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Pipeline Technology Journal 2-2015

Latest developments and news from the pipeline industry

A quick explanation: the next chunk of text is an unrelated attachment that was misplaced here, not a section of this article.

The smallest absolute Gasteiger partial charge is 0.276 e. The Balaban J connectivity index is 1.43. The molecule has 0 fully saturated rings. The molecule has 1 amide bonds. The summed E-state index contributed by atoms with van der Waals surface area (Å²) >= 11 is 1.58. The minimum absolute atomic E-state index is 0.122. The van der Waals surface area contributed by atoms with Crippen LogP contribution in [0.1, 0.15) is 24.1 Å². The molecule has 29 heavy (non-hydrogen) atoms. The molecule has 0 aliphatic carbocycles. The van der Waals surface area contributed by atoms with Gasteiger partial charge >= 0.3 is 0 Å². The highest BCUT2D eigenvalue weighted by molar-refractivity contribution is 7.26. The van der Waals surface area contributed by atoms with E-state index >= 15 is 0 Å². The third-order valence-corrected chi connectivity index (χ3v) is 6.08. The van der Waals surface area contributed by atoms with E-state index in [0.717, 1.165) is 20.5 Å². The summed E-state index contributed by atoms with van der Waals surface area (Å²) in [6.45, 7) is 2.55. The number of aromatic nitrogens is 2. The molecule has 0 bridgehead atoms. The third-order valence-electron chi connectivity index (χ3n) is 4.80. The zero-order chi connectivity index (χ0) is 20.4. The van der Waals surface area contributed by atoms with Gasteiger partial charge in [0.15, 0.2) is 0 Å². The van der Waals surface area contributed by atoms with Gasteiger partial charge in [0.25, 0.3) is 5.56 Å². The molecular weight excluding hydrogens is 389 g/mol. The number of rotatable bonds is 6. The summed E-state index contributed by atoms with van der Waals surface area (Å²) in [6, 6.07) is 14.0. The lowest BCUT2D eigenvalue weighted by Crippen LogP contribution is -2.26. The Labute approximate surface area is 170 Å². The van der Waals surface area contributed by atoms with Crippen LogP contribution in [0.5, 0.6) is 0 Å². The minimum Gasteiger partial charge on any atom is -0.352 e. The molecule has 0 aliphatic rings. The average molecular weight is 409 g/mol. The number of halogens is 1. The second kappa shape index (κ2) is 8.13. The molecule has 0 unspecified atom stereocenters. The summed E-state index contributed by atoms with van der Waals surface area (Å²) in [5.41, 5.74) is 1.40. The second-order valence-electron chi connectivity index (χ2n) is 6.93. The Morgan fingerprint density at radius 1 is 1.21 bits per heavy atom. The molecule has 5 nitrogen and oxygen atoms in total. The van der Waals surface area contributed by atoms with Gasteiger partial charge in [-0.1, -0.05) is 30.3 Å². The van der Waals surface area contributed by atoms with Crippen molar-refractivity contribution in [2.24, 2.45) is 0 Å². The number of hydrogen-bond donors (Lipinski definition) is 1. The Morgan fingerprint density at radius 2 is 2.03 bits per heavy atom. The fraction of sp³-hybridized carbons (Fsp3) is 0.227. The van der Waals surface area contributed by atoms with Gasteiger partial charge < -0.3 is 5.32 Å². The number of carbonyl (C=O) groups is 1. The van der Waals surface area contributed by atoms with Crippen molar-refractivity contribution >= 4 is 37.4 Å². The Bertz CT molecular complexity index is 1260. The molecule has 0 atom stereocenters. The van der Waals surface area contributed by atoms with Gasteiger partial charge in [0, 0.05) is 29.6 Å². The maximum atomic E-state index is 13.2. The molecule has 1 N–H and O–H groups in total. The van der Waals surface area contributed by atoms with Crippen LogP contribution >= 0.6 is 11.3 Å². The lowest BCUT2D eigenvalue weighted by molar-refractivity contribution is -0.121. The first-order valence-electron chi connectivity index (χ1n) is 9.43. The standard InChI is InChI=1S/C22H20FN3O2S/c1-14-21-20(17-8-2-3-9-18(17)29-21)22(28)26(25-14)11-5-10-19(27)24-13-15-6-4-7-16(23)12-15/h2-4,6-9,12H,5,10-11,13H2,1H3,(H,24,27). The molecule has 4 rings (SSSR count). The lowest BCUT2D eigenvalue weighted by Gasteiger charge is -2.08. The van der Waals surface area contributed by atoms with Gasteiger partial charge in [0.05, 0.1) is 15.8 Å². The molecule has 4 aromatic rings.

RESEARCH / DEVELOPMENT / TECHNOLOGY 40 PIPELINE TECHNOLOGY JOURNAL ECA CONCEPT The concept of performing the ECA is shown in Figure 3. Fracture, plastic collapse and fatigue limit states were considered in the as- sessments. As can be seen in the flow diagram (Figure 3), the limiting envelopes for fracture/ plastic collapse limit states are first estab- lished (peak loading) for each condition (installation, as-laid, and op- eration conditions). They represent limiting flaw length by flaw height values in girth welds. If such values are not exceeded, the pipeline can sustain maximum peak loads with minimum risk of fracture/ plastic collapse. Fabrication flaws may grow to larger dimensions due to fatigue dam- age associated with variable loading during the design life. For the purpose of the ECA, fatigue growth due to variable loading is estab- lished at all stages of the design from weld fabrication to potential decommissioning. Consequently, the flaw size at end of every stage was assessed to comply with limiting conditions established by frac- ture/ plastic collapse assessments. The above approach is considered for Hejre pipelines ECA and typi- cal results are presented in the following section. 6. ECA RESULTS Typical examples of theoretical surface breaking flaw dimensions es- tablished in the ECA are presented in Figure 4 to Figure 7 below, for both Export Pipelines (Oil and Gas) and both fatigue regimes (“Nor- mal” operation and “Reduced” operation). The solid lines in the graphs represent limit states for fracture/ plastic collapse associated with installation and operation conditions. The As-Laid condition is omitted from the graph, since it is not critical. Figure 3: Saipem Ltd’s ECA Concept 12” OEP laydown checks

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